New York Times
The U.S. Averted One Housing Crisis, but Another Is in the Wings
A moratorium on evictions did little to address the bigger problem: The country is running out of affordable places for people to live.
By Conor Dougherty and Glenn Thrush
June 16, 2021, 12:01 a.m. ET
The federal freeze was further weakened in several states, including Ohio and Texas, when federal courts struck down all or part of the federal moratorium, which allowed landlords to evict tenants for nonpayment of their rents. That led to higher eviction rates, but ones that fell far short of the most dire predictions.
For all of its shortcomings, the C.D.C. moratorium helped hold off a wave of evictions. And it became a valuable tool after Congress passed more than $40 billion in rental assistance, by buying tenants and their lawyers additional time as they waited for the federal government to review their applications.
“It takes a really long time to process these applications, and a lot of the landlords don’t want to wait six or eight weeks,” said Melissa Dutton, managing director of the Legal Aid Society of Columbus, Ohio, which represents about 2,000 tenants a year in housing court. “So the moratorium gave us a little more time, which gave us a little more leverage.”
Tasha N. Temple, 38, a client of Ms. Dutton’s, was able to remain in her two-bedroom apartment after using unemployment assistance to catch up on her overdue rent bill. She called the program, and the moratorium, a “lifesaver.”
Of course, by assisting tenants, the government is also assisting landlords. Neal Verma, president of Nova Asset Management, a Houston landlord with some 6,000 units, said in an interview that his tally of unpaid rents — $1.4 million just a few months ago — had been whittled to about $400,000 thanks to $1 million in government rental assistance. He said he expected to recover even more.
Landlords groups echoed tenant advocates’ frustration with the pace of federal housing aid, and in some cases say they would support a longer moratorium if it meant collecting more rent.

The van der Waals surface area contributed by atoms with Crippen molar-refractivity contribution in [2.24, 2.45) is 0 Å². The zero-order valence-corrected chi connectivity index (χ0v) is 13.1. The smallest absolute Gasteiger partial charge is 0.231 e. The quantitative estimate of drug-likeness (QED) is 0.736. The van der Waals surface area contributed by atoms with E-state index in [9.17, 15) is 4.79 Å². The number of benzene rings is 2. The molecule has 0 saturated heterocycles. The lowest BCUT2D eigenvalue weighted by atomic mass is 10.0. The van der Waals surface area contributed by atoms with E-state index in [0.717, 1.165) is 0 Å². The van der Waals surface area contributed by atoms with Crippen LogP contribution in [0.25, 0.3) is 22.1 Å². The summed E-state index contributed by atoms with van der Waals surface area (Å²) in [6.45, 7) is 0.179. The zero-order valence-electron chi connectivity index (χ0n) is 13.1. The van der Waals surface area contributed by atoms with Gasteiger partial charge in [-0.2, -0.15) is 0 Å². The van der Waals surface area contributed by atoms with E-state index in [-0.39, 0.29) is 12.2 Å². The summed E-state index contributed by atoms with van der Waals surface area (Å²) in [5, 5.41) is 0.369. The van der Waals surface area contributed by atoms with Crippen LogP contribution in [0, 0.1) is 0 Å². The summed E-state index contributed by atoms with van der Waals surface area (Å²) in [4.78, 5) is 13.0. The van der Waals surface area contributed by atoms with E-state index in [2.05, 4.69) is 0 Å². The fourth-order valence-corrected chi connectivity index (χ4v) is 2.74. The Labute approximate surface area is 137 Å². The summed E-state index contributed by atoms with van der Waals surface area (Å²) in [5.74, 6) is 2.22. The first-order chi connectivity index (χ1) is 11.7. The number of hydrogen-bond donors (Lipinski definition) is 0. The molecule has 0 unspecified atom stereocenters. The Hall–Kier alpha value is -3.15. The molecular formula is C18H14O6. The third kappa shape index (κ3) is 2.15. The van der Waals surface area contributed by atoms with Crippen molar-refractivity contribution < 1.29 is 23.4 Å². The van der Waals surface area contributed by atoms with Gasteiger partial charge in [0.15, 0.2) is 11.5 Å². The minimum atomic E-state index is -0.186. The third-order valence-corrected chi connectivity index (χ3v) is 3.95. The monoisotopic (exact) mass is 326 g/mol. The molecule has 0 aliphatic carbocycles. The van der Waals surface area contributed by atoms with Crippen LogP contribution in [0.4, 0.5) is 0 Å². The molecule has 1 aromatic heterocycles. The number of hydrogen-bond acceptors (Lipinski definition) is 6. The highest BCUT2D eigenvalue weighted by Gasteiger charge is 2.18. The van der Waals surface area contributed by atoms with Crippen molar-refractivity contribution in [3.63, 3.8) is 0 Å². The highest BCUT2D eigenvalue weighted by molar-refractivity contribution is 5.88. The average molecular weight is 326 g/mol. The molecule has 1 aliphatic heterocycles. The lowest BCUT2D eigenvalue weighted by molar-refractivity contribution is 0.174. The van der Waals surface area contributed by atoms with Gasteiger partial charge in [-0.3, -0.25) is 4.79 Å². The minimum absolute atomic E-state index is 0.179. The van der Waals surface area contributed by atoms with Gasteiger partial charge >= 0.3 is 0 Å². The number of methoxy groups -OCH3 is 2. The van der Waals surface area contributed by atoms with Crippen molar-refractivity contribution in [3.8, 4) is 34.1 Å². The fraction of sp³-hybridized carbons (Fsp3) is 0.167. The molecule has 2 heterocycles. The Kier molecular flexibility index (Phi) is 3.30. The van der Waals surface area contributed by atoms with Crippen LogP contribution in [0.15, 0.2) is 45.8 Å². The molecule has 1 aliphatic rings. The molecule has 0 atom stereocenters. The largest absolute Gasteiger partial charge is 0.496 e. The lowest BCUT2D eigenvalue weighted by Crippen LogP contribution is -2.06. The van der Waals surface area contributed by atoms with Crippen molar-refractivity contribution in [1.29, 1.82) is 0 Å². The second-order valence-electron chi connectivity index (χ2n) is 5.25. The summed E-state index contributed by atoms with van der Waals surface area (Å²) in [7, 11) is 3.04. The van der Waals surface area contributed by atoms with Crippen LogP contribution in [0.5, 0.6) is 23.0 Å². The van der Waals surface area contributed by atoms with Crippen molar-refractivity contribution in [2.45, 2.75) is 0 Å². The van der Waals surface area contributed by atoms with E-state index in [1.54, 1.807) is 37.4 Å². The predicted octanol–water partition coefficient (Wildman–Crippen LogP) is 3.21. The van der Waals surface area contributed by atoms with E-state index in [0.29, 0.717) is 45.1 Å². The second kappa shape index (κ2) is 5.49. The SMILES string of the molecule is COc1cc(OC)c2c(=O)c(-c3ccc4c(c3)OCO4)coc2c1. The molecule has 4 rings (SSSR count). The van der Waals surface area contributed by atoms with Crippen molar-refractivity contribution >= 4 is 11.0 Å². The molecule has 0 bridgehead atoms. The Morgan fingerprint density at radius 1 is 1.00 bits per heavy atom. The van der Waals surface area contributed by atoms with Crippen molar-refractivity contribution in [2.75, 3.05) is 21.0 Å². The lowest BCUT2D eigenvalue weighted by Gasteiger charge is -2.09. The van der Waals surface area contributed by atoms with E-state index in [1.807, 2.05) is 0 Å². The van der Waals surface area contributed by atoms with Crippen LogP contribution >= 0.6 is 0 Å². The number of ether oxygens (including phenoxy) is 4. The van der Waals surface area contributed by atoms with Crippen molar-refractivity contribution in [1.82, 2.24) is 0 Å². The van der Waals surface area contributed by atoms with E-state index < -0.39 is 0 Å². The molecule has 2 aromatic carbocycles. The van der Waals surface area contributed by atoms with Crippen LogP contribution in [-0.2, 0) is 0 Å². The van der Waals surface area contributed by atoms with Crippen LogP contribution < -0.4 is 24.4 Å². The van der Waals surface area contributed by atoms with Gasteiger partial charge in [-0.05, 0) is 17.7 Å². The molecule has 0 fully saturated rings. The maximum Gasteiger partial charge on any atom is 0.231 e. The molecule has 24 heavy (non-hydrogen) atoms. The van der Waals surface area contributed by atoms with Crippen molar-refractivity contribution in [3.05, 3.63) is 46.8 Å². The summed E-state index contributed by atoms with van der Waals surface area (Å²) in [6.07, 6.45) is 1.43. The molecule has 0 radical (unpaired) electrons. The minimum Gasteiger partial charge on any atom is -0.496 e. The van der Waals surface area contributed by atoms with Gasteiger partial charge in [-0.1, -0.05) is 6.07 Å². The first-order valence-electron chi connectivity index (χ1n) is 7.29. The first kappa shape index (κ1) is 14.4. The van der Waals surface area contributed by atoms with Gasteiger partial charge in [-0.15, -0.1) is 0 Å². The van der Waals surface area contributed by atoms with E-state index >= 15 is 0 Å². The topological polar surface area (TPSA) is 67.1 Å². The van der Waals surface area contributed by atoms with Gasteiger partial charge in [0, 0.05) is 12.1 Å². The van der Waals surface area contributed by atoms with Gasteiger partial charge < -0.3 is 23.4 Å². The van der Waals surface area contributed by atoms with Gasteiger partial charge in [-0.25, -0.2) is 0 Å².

“Getting the funds to landlords has been incredibly slow, and that has impacted those tenants who are truly in need and those landlords who are not getting paid,” said Tom Bannon, president of the California Apartment Association, the state’s biggest trade group for landlords. “We could support a limited short extension, but there has to be a way to get the funds out faster.”
But the moratorium was never much more than a stopgap that has done nothing to address a worsening nationwide housing affordability crisis caused by gentrification, the wealth gap and a chronic shortage of housing for the working class and poor. Even before the pandemic, one in four rental households was paying more than half its pretax income on rent, while homelessness was on the rise. Since then, more than half of renter households lost income, and 17 percent were behind on rent earlier this year, according to the Harvard report.
Moreover, while rents got more affordable last year, the pandemic served to highlight the nation’s longstanding shortage of affordable housing. As the economy opens up, renters at the high end of the market are greeting a world of 10 percent vacancy rates and frenzied competition that has buildings offering as much as five months of free rent.
Tenants in search of a moderate or lower-priced unit will find a vacancy rate that is half as high and essentially unchanged from a year ago. With competition fierce, rents in lower-end units grew at a faster rate in the first three months of this year than they did in the year before the pandemic.
Judge Sergio L. De Leon, a housing court judge in Fort Worth, has seen a steady rise in evictions since the start of the year. As leases that were locked in during the pandemic begin to expire, he said, landlords are now increasing rents.
“It’s sad,” he said.